Finding out what happens to Arvin kept me furiously turning pages even as the people he crosses paths with go from garden-variety unsavory to icky to truly depraved. Sometimes it's impossible to read a character without wishing he would just be okay on some kind of cosmic level (even as you know it's not possible). In terms of plotting, Pollock really delivers in bringing several other characters around Arvin into his trials. He's a fairly new author (THE DEVIL ALL THE TIME is only his 2nd book) and I will be anxiously awaiting his next book even as I fear to crack the cover.

ToB first-round opponent: THE SENSE OF AN ENDING, a book I didn't get to because I was stubborn and refused to buy a novella at hardcover novel prices. (I didn't mean to get all fist-shaky about it, but truly it wasn't worth it to me. Why, that's nearly 14 cents a page!) That said, I'm predicting this one will fall Pollock's way because he's the underdog against Booker Prize winner Barnes. Later today I'll put up my whole bracket, because hey, the tournament is here! In fact, this is the first matchup, tomorrow (with Emma Straub judging).

*For me it was right up there with the famous tree in BLOOD MERIDIAN. The (spoiler) tree of dead babies. That gross and horrifying. Have fun! "Oh hey, what are you reading?" "Just a book with a tree of dead babies in it. How was your weekend?"

06 March 2012

You keep me under your spell

This post perfectly captures what it's like to completely fall under the spell of a book and just stay that way. Isn't that the best?

It's been a while since I felt like that; I'm not mad, it's just the reality of life. I'm thinking back to last fall when I was flying back to New York and I got so deeply into THE MARRIAGE PLOT I practically forgot I was even on a plane. Last summer when we were preparing for the hurricane, a guilty part of me hoped that the power would go out and I would have an excuse to hunker down with a flashlight for the day, because what was I going to do, go outside?? (Instead, we drank a lot of wine and by the afternoon I had such bad cabin fever I "broke into" the park to look for storm damage.)

Do you remember the last time you were completely captivated by what you were reading?

Kindle sale books of the month

I recommend: Two personal finance titles, Ramit Sethi's I WILL TEACH YOU TO BE RICH and Thomas Stanley's THE MILLIONAIRE NEXT DOOR.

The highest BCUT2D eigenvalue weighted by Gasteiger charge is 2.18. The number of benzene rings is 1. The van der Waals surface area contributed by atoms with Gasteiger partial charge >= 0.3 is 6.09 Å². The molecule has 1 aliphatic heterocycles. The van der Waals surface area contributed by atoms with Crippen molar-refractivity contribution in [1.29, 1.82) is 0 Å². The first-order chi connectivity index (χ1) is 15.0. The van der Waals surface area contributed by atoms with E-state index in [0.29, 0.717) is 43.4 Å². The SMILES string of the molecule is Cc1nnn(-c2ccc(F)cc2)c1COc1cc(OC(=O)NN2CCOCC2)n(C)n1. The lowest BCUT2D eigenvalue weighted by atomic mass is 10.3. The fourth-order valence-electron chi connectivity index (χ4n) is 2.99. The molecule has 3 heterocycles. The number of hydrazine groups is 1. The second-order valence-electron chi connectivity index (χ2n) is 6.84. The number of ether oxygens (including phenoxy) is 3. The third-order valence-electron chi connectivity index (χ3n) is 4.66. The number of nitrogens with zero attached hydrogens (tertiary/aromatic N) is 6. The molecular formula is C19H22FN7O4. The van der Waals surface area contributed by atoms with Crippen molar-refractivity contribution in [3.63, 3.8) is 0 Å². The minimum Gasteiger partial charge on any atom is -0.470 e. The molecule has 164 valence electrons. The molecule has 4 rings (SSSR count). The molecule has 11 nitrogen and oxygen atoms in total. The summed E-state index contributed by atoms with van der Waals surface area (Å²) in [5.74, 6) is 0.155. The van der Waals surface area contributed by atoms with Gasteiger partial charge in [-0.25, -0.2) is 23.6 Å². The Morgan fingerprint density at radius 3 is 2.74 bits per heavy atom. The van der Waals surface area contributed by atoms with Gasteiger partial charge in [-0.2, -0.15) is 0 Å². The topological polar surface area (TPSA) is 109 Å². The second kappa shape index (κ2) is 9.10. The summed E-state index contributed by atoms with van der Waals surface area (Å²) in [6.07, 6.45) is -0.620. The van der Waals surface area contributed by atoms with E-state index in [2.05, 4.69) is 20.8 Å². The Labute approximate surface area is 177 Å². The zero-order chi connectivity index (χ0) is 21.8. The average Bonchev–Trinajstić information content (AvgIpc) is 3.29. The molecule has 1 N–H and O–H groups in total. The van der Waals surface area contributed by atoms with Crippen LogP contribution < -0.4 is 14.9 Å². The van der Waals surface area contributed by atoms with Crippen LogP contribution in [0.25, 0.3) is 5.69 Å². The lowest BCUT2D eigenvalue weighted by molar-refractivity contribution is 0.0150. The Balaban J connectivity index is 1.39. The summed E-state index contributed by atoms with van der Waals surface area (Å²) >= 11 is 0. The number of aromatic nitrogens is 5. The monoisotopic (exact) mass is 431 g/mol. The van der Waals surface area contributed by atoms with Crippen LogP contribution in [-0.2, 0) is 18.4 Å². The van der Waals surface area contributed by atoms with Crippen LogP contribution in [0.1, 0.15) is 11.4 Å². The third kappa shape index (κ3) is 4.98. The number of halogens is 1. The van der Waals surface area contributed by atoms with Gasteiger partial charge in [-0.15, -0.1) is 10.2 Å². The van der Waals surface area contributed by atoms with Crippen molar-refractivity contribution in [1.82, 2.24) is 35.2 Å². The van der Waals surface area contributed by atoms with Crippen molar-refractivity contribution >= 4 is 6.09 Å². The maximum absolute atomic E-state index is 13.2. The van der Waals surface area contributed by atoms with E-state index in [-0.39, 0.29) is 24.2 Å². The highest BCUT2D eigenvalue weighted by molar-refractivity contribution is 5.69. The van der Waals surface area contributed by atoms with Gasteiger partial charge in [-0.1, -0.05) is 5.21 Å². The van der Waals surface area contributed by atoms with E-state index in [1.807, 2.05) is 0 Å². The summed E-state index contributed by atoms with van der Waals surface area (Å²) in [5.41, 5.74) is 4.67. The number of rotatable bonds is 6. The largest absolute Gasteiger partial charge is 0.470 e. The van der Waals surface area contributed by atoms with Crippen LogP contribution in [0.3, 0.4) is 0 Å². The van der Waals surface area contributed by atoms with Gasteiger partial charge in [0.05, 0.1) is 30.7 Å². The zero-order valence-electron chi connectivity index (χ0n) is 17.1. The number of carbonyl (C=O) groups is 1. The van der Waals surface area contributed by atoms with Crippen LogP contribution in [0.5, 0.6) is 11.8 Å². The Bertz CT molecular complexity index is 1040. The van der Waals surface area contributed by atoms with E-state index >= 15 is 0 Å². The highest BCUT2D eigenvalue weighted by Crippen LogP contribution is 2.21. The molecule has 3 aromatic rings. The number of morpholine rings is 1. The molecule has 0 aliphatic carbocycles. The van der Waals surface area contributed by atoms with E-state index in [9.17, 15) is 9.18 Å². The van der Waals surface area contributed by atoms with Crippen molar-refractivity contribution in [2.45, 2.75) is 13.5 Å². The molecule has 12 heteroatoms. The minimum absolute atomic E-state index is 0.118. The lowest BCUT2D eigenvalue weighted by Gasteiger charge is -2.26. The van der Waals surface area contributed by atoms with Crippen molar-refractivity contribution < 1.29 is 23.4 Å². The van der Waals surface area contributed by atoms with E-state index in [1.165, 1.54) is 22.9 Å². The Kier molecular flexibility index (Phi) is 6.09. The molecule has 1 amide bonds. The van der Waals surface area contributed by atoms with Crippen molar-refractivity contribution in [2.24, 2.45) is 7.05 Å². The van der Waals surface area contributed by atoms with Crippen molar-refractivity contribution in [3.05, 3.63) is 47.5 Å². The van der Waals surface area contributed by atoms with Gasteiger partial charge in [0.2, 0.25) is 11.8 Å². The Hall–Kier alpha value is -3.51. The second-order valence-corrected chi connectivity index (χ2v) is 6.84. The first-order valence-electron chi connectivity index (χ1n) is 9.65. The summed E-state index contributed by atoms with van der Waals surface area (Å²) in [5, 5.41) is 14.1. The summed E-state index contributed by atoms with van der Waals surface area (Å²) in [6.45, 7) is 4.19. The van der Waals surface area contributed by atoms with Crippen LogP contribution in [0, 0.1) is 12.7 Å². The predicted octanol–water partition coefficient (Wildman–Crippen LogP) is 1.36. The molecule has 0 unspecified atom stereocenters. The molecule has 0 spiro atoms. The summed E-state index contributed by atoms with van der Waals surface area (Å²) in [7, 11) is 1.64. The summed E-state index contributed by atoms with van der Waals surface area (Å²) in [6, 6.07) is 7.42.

I might be buying later this month but not now: Ira Wagler's GROWING UP AMISH.

05 March 2012


Kate Beaton on the delight of one-star reviews. (Visit her blog and related website for more LOLs.)

02 March 2012

Hey look, it's my shining moment

One more note before I'm out the door: The new head of the company where I work namechecked SUPER SAD TRUE LOVE STORY today and asked if anyone else had read it. Mine was one of two hands up.

"What did you think of it?"

"It was all right." Everyone laughed (clearly, they haven't been reading my prestigious blog, sir!). Okay, I hedged a little, but what if Gary Shteyngart had been his brother-in-law or something? He did not admit as much, so I think I'm in the clear.

Reading on the Road: Oh how I want to be in that number

Top five fictional New Orleans characters who, nevertheless, I would not like to hang out with
Edna Pontellier, THE AWAKENING
Stanley Kowalski, "A Streetcar Named Desire"
Ignatius J. Reilly, A CONFEDERACY OF DUNCES
Willie Stark, ALL THE KING'S MEN
Blanche DuBois, "A Streetcar Named Desire"


And one I would: Raziela Davis, the ghost who narrates Ronlyn Domingue's novel THE MERCY OF THIN AIR. (A ghost tour guide! Oh, you fancy, huh?) If you read and loved Ann Rinaldi books when you were younger, you're going to love this book as a semi-grown-up version.

I am taking none of these ride-alongs, but I am taking a paperback to be named later (relax, I don't actually leave till tomorrow! Plenty of time to dither some more!) and hoping to get through GAME CHANGE on the iPad. So I'll just let the robot take over for a few days.

01 March 2012

Unbookening: The gauntlet is thrown

If I were a Pinterest user I would probably have a board for really beautifully organized bookshelves to shame myself into clearing mine up. (But maybe you shouldn't use Pinterest anyway until they get this copyright business cleared up.) That said: By next month I am going to have mine cleaned up to the extent that I can put up a picture. It's not going to look like the one at left (think: fewer plants, fewer typewriters). But as the major design feature in my living space I should be able to look at it and not worry that all my SECRET THINGS!!!!! are going to fall out.  

If you would also like to play along with this game, I can throw up a reminder later in the month and you can send me a picture of your shelf (or shelves, you lucky person, you). Really, you only need to clean this one thing. That's the messaging I'm going with and I hope you forgive me. But in any case, I will and then you can snoop at all my books.


On to the main event! 

Checked out 9 books from the library
Bought 4 books on Kindle
Borrowed 1
14 in

Returned 10 to library
Donated 1
11 out

Not spectacular, but I always have a plan.

Photo: finalgirl

Things I am looking forward to

1. Marilynne Robinson's new book of essays, WHEN I WAS A CHILD I READ BOOKS.
2. "Gatz," the 8-hour-plus complete adaptation of THE GREAT GATSBY, at the Public.
3. NW, Zadie Smith's first novel in seven years, out in September. Here's the UK cover (via On the Strand):